Magazine article National Catholic Reporter

The Church Is a Communion of Local Churches

Magazine article National Catholic Reporter

The Church Is a Communion of Local Churches

Article excerpt

The late Cardinal John Dearden, archbishop of Detroit, noted at the University of Notre Dame some years ago that many of the bishops appointed after the Second Vatican Council never had the opportunity of experiencing the transforming effect of Vatican II.

For the bishops, like himself, who directly participated in the council, it was as if they had gone on a four-year retreat, a retreat that changed and enriched their understanding of the church.

Most of these bishops emerged from the council as new men, ready to serve their dioceses with deeper dedication than before.

What was true of the pre-Vatican II bishops was also true of the pre-Vatican II laity. A layperson today would _ have to be over 60 years old to have any meaningful memory of the pre-Vatican II church. Without that memory, one would find it very difficult--not impossible, to be sure--to appreciate what the council did for the church.

That is why mainly older Catholics are drawn to lay organizations such as Call to Action and Voice of the Faithful. It is not that younger Catholics have no interest in church renewal and reform, but they have never personally experienced the pre-Vatican II church nor the achievements wrought by the council itself.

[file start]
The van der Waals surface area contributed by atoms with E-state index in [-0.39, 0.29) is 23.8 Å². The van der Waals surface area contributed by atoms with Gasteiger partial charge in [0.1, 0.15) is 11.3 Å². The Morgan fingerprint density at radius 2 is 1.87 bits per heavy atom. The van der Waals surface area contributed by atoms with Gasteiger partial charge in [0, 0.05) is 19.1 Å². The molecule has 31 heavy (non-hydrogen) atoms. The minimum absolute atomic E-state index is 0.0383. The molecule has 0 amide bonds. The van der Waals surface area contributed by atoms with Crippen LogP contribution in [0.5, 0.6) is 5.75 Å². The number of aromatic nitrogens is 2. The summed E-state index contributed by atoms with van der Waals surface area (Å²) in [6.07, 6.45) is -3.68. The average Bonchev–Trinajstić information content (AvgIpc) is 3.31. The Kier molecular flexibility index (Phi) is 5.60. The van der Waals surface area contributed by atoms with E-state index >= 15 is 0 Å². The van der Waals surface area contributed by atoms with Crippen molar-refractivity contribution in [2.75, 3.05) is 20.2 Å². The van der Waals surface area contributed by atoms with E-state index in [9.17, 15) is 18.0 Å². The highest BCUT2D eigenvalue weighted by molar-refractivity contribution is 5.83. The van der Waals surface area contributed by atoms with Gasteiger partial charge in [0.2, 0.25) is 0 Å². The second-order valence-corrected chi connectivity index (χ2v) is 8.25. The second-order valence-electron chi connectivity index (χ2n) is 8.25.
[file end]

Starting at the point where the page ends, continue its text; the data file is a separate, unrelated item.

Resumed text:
Older Catholics--in their 60s, 70s, 80s, and some few in their 90s--know what the pre-Vatican II church was like and how much better it became because of Pope John XXIII and the council he convened. That is why many of them have been disheartened by what they regard as a kind of retrenchment under Pope John Paul II and now Benedict XVI, and many of the bishops they appointed.

Many younger Catholics--at least those who care enough to remain more or less active in the church--do not appreciate why many older Catholics are so unhappy with the state of the church today.

My recent columns have been underscoring some of the most important ecclesiological principles espoused by the council. The emphasis here is on the council's teaching that the church is a communion--a communion between God and ourselves (the vertical dimension) and a communion of ourselves with one another in Christ by the power of the Holy Spirit (the horizontal dimension).

Because the church is a communion, its institutional structure is collegial rather than monarchical. …

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